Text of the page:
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Solis works horses, nears return
ARCADIA, Calif. - Jockey Alex Solis, who has not ridden since suffering a broken vertebrae in a spill at Del Mar in late July, worked horses at Santa Anita on Friday, a day after receiving doctor's approval to resume exercise.
Solis was aboard horses for trainers Richard Mandella and Jeff Mullins. Solis, 40, said he plans to take his time preparing for a comeback and is aiming to resume riding in early February.
"I want to take the next two or three weeks to work horses and get my timing down," he said. "I want to do it right."
Solis, wearing a fleece pullover zipped up to his neck, said he wants to regain fitness and lose weight.
"I've been running up hills and riding my mechanical horse," he said.
Solis was leading the nation's riders in earnings last July 23 when he suffered the injury in a one-horse spill. He finished 2004 ranked ninth in earnings, with $11,554,851. In March, he won the $6 million Dubai World Cup on Pleasantly Perfect.
Solis said the forced absence has made him more anxious to resume riding.
"I'm excited to be back," he said. "Never again will I take anything for granted. It opened my eyes of how much I love to be here."
After 68 starts, F J's Pace is retired
F J's Pace, a popular gelding who earned nearly $800,000 in 68 starts, has been retired, trainer Doug O'Neill said.
F J's Pace, 10, was found to have a filling in a pastern earlier this week, and owners Rene and Margie Lambert decided to end his career.
"The diagnosis was that he'd need 90 days off," O'Neill said. "At his age, it doesn't make sense. We thought it was best to retire him."
F J's Pace won 20 of those 68 starts and $794,420. He was trained by Bob Baffert at the start of his career and by O'Neill in recent seasons.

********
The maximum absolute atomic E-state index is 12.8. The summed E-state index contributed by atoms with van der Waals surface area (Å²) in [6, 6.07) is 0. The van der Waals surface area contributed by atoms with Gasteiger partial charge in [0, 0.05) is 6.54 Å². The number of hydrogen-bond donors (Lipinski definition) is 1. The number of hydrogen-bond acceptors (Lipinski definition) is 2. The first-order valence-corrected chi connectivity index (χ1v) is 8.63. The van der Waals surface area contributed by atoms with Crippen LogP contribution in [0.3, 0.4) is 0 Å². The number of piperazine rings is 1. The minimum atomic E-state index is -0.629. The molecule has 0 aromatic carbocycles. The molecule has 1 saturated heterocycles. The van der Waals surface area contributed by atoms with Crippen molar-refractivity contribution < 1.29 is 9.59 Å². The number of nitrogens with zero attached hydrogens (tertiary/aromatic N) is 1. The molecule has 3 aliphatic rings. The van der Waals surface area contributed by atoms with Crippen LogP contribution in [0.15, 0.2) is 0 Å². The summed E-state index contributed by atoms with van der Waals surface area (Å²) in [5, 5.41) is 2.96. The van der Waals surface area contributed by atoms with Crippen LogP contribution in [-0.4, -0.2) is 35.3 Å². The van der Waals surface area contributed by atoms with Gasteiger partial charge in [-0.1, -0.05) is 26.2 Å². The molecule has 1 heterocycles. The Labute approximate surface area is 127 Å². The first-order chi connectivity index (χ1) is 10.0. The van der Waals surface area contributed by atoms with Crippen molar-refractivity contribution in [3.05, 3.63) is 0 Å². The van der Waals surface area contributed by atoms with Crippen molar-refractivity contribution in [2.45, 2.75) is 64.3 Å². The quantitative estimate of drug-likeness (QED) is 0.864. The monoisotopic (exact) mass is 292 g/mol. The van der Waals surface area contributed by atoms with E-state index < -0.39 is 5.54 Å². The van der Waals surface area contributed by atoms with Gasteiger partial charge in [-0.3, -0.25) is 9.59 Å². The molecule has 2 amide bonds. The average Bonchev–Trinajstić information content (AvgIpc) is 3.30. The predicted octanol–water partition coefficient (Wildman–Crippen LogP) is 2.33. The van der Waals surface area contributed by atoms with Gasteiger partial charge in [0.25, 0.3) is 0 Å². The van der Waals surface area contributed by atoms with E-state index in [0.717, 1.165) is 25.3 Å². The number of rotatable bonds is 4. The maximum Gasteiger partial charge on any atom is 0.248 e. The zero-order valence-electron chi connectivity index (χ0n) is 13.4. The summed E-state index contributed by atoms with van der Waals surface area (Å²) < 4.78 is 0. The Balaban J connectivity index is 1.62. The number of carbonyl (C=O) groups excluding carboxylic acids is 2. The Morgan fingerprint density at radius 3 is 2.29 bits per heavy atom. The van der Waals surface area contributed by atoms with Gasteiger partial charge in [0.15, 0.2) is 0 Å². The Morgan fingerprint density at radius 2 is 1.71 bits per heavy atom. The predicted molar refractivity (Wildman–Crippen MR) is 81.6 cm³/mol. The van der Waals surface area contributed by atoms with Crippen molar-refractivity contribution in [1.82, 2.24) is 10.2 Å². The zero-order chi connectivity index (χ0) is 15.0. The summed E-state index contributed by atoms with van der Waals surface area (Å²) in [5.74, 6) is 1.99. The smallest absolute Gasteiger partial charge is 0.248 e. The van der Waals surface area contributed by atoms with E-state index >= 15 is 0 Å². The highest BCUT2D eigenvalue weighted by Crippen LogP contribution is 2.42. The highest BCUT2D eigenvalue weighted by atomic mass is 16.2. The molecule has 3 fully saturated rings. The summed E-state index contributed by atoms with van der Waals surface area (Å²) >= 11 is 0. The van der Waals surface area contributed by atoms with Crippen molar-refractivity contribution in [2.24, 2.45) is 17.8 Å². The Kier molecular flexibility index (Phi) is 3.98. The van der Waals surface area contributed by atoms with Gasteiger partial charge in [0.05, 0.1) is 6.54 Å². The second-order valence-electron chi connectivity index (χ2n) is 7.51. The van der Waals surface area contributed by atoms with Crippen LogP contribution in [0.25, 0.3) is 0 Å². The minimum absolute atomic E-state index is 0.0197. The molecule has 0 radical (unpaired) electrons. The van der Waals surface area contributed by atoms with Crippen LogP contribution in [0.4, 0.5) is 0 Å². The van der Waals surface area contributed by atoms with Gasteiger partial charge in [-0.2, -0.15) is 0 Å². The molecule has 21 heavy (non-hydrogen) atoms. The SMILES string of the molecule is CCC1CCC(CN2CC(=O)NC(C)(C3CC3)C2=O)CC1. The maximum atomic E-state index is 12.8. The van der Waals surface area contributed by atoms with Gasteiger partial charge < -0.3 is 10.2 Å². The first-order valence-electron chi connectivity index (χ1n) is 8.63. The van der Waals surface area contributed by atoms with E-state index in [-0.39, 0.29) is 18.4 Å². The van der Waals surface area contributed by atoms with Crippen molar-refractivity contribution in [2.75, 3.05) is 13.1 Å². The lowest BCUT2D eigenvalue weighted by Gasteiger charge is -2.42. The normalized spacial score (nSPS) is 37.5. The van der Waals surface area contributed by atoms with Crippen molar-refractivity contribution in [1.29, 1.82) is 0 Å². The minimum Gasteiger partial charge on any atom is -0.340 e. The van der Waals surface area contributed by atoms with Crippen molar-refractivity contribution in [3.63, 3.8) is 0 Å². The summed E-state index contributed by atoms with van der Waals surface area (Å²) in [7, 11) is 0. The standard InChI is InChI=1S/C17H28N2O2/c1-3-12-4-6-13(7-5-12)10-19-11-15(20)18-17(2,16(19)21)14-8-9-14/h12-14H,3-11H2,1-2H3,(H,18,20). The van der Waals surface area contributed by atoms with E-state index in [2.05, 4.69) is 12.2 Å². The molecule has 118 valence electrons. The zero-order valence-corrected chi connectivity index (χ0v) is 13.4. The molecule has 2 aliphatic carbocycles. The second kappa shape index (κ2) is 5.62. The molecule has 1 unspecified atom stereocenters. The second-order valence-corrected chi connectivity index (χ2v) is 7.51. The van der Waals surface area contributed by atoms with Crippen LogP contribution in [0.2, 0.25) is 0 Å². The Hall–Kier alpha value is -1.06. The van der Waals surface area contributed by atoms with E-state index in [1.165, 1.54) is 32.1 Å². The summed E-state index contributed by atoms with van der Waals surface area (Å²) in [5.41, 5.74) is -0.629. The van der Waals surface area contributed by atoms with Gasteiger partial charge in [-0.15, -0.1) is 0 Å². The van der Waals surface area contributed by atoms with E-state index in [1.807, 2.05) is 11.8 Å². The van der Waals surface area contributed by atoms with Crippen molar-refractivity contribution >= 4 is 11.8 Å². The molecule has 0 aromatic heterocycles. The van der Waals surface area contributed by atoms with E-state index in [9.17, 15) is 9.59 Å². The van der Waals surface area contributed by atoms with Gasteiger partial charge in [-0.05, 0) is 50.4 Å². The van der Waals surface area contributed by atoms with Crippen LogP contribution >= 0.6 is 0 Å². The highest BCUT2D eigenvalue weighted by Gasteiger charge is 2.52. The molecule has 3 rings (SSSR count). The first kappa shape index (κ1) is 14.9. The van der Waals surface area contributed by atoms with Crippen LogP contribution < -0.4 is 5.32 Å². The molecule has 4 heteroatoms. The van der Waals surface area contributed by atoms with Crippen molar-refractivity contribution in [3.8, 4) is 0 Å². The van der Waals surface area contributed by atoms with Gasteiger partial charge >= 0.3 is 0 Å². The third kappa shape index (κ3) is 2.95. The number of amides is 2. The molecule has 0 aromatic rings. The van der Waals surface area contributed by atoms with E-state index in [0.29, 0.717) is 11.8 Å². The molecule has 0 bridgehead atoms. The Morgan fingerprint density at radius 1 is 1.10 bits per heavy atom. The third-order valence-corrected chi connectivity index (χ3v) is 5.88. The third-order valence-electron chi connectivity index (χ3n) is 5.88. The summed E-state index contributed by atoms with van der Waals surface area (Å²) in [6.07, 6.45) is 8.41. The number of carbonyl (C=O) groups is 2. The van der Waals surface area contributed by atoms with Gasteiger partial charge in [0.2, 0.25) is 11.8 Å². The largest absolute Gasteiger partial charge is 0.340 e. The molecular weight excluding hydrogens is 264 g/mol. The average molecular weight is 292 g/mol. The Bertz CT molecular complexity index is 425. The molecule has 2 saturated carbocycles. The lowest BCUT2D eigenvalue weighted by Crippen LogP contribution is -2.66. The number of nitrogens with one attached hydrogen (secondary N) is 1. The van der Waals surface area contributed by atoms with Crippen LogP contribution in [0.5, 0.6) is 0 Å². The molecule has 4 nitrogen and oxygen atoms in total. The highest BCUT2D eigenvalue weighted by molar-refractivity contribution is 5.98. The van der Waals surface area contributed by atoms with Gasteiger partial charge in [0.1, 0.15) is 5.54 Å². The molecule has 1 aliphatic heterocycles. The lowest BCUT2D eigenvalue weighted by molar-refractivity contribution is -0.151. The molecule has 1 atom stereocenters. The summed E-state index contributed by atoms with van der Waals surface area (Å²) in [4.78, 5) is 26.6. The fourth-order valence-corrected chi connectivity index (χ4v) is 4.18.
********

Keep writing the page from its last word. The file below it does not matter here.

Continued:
F J's Pace won the 2002 Aprisa Handicap at Fairplex Park and placed in three stakes, including the 1997 Generous Stakes and 2002 Vernon Underwood Stakes at Hollywood Park.
F J's Pace was perhaps best known for his success in turf sprints. At Santa Anita, he won 10 of 23 starts on the hillside turf course. O'Neill said F J's Pace will be sent to the Lambert's ranch in Southern California, where he will share a paddock with Sky Jack, the winner of the 2002 Hollywood Gold Cup.
"He's such a cool horse, and he means a lot to us," O'Neill said.
Alternate pick-six picks coming soon
Alternate selections were eliminated from pick six plays after the scandal at the 2002 Breeders' Cup, but the long wait to have them re-established may finally be near an end. At the California Horse Racing Board's monthly meeting on Thursday at Arcadia (Calif.) City Hall, David Payton of the tote company Scientific Games said the software should be reconfigured to again allow alternative selections "by the Del Mar meet, hopefully sooner."
"We understand this is a feature patrons want back," Payton said.
Currently, if a horse is scratched in the pick six, that selection moves to the betting favorite.
"I don't think it's fair for people to be moved onto a favorite," said board member Richard Shapiro. "The betting public should wager on who they intended to wager."
More proposals for players
Jim Quinn, the head of the National Thoroughbred Racing Association's Player's Panel, urged the board to force tracks and tote companies to move quicker on other items related to bettors, specifically rule changes for scratched horses in the pick three and pick four.
Quinn said the rules in New York are ideal. If a horse is scratched in the first leg of those bets, wagers are refunded. If a horse is scratched in a subsequent leg, a consolation payoff is calculated. And if part of a coupled entry is scratched, the remaining runner competes for purse money only.
California's regulations "need to be revised," Quinn said.